Or, Emergent Gameplay and You
By now most people who play games have at least heard of emergent gameplay as an idea, even if they haven’t looked for the effects themselves.
Not that I require anyone to read an entire wikipedia page before moving into the second paragraph of an article. I’ll lay out the basics here as well.
The term emergent gameplay is used to describe either planned or unplanned complexity that results from smaller elements that build upon each other and form deeper gameplay and strategies, with examples in every genre of competitive games.
As Defence of the Ancients is my go-to subject for this sort of thing I don’t see any point stopping that trend now when it’s most appropriate: As a mod, DotA borrowed systems from Warcraft 3 and warped them in ways that eventually made it so distinct it spawned its own genre.
Here’s an example that most people should be familiar with: last hitting and denying. This actually came directly from ladder Warcraft 3, where players had already learned that killing off their own units in fights would prevent their opponents from getting the experience, starting a sort of cat-and-mouse gameplay where players rarely engaged in direct battles. In DotA this concept was as applicable, so that while fighting against the other players, especially early in the the games, it was obvious that one player could kill their own team’s creeps before their opponent could, preventing them from getting experience (at least partially) and gold.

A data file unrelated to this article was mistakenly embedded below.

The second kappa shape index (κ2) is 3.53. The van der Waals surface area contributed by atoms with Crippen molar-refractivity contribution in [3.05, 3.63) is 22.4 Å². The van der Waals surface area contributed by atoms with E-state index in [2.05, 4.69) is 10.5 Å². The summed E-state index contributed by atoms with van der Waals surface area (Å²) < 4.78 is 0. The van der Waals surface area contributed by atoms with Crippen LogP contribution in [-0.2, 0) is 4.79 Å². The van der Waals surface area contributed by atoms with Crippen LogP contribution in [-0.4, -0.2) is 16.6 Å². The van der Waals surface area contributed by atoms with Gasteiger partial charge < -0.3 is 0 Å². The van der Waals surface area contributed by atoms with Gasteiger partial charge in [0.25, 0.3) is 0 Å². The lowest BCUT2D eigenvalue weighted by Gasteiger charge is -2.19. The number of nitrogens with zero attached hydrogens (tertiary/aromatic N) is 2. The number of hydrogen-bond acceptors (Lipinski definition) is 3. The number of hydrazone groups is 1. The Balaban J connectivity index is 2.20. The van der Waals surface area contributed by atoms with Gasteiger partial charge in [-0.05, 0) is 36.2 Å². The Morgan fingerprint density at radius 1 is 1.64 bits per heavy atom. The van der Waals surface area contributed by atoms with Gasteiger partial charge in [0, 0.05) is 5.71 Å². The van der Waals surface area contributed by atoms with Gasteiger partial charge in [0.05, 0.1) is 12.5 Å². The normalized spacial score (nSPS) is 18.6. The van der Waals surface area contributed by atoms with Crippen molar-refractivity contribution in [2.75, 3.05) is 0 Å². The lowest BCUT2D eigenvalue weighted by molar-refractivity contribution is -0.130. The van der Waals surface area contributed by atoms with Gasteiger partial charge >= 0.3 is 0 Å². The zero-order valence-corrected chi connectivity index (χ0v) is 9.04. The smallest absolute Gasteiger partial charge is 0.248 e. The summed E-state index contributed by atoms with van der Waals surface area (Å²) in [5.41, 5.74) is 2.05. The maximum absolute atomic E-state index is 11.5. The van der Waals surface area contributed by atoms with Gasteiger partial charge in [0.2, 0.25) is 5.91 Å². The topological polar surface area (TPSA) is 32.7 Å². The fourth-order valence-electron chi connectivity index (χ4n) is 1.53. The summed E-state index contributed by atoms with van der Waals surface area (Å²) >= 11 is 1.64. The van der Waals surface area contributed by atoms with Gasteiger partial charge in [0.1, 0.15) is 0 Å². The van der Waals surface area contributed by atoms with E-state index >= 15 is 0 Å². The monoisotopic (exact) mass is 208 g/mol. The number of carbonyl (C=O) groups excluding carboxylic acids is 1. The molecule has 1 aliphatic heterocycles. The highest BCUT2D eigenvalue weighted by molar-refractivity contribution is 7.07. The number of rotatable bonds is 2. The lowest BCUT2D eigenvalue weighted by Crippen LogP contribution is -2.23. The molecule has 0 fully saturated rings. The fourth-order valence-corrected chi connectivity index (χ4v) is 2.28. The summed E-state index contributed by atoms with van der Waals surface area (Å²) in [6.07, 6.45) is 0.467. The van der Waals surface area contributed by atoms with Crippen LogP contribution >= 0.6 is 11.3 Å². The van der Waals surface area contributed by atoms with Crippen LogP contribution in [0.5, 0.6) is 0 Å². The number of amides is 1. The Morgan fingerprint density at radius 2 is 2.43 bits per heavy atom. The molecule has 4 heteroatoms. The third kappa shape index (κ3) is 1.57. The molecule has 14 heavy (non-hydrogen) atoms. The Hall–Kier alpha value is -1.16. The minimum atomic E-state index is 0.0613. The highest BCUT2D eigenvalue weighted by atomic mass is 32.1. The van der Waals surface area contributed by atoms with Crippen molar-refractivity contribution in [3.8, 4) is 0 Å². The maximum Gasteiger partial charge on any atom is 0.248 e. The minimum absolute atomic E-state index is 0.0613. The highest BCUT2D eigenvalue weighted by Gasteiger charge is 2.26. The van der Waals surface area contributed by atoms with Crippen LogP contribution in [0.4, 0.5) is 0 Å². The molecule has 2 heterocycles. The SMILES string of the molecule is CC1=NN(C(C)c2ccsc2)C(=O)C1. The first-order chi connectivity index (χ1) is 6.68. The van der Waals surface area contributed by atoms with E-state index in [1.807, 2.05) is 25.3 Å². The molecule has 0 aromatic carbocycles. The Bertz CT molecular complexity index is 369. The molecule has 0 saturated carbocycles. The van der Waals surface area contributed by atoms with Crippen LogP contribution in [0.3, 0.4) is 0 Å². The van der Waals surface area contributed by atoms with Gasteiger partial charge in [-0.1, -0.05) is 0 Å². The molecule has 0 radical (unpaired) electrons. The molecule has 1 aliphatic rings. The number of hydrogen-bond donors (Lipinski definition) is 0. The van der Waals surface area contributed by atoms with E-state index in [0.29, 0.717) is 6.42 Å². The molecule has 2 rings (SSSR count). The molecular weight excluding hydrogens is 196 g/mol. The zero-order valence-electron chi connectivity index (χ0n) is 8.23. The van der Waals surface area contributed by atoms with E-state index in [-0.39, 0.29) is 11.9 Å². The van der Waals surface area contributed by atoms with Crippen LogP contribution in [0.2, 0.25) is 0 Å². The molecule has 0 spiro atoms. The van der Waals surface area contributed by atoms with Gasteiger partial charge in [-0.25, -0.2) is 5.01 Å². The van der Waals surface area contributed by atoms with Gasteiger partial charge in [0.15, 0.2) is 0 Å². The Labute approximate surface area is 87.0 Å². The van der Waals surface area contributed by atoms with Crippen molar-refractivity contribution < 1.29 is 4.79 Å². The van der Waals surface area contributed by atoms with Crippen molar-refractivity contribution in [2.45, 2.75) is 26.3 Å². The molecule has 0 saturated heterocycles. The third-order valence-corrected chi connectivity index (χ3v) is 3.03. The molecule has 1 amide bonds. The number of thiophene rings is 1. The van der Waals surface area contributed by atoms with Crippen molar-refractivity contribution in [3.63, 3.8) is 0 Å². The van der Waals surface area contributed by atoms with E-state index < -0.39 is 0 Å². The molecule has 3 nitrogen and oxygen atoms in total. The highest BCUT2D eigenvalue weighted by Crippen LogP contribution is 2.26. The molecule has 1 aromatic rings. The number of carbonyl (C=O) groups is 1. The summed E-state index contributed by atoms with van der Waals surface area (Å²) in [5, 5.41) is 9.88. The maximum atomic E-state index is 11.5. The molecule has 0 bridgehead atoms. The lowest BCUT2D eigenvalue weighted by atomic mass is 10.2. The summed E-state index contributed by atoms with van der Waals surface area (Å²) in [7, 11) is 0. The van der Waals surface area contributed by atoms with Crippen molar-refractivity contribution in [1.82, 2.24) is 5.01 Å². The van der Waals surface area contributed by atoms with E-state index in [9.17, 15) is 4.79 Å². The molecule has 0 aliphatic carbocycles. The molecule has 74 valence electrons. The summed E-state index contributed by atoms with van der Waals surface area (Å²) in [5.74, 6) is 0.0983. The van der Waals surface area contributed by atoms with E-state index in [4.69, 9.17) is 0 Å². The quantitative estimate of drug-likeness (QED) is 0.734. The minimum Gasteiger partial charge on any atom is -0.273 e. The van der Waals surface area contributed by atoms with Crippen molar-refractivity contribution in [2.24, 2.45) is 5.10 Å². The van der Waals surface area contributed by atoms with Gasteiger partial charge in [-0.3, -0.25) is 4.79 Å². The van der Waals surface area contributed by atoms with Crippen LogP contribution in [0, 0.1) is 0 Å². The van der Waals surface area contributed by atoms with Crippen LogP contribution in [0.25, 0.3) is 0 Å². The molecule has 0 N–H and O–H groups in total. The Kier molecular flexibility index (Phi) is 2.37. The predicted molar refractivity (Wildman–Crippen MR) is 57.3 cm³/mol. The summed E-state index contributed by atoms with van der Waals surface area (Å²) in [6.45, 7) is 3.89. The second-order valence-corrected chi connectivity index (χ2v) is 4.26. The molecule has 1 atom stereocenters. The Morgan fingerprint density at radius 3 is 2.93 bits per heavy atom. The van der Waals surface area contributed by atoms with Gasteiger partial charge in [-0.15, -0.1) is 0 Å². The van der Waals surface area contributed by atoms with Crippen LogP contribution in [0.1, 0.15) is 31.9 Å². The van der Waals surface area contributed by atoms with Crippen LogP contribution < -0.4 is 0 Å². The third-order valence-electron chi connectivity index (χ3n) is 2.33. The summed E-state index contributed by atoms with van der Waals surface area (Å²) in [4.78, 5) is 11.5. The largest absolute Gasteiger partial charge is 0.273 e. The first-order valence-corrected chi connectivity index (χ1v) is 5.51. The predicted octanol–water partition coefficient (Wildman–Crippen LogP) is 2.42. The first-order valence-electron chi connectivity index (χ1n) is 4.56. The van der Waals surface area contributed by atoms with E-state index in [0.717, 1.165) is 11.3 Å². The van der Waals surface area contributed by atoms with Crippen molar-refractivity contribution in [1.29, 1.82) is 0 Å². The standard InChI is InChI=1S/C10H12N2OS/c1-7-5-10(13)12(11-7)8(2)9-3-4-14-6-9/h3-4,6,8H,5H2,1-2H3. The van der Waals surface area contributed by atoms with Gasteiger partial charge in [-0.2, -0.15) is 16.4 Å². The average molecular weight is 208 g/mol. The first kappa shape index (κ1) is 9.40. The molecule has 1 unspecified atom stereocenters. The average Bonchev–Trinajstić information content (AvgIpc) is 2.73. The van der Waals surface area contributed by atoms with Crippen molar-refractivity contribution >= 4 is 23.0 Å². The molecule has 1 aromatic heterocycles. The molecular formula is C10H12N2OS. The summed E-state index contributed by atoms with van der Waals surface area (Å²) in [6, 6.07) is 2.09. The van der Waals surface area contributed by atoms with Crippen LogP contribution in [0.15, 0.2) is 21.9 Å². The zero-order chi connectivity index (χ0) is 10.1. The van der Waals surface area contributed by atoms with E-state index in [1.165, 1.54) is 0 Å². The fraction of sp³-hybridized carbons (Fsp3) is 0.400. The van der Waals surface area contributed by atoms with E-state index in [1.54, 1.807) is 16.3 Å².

But there’s another half to this equation, one that depends on a subtler manipulation of Warcraft 3’s mechanics. That is, not every hero in DotA attacks the same way, either differing in range, projectile speed, and even their initial swinging animations. From this emerged better support heroes, ones who could stay in a lane and deny creeps from their opponents while their partner got creep kills, and an entire metagame around mid-lane dominance as heroes with better attack animations (and damage) had huge advantages, allowing good players to effectively shut their opponents down and stop them from gaining gold and experience, which negates the purpose of putting them in the solo lane to begin with. It became a balance mechanic, where heroes with bad animations have a much harder time getting gold early game, keeping them in check.
These mechanics became so important that when DotA was moved to a new, stand-alone engine and finally had the chance to divorce itself from all of Warcraft 3’s mechanics, every aspect of last hitting, denying, and attack animations were ported over faithfully.
What we end up with are integral parts of one of the biggest competitive games on the planet coming about because that was the way Warcraft 3’s engine worked when they were introduced. Through refinement and evolution they grew from restrictions to the building blocks of a much larger and deeper metagame.
There are dozens of other examples, from strafe jumping in Quake to the most basic 2-in-1s from Street Fighter that began the roll toward combos in fighting games. The point is that a competitive game is rarely the sum of its parts.
What does this mean for Soulcalibur 5? It means that what we think we see isn’t what we’ll get. This became increasingly obvious when I saw gameplay from the Japanese Project Soul stream and compared it to the many French gameplay videos that had come before. The approaches to the game had huge differences, and I think it’s worth repeating that the single biggest change to the game is also the most significant.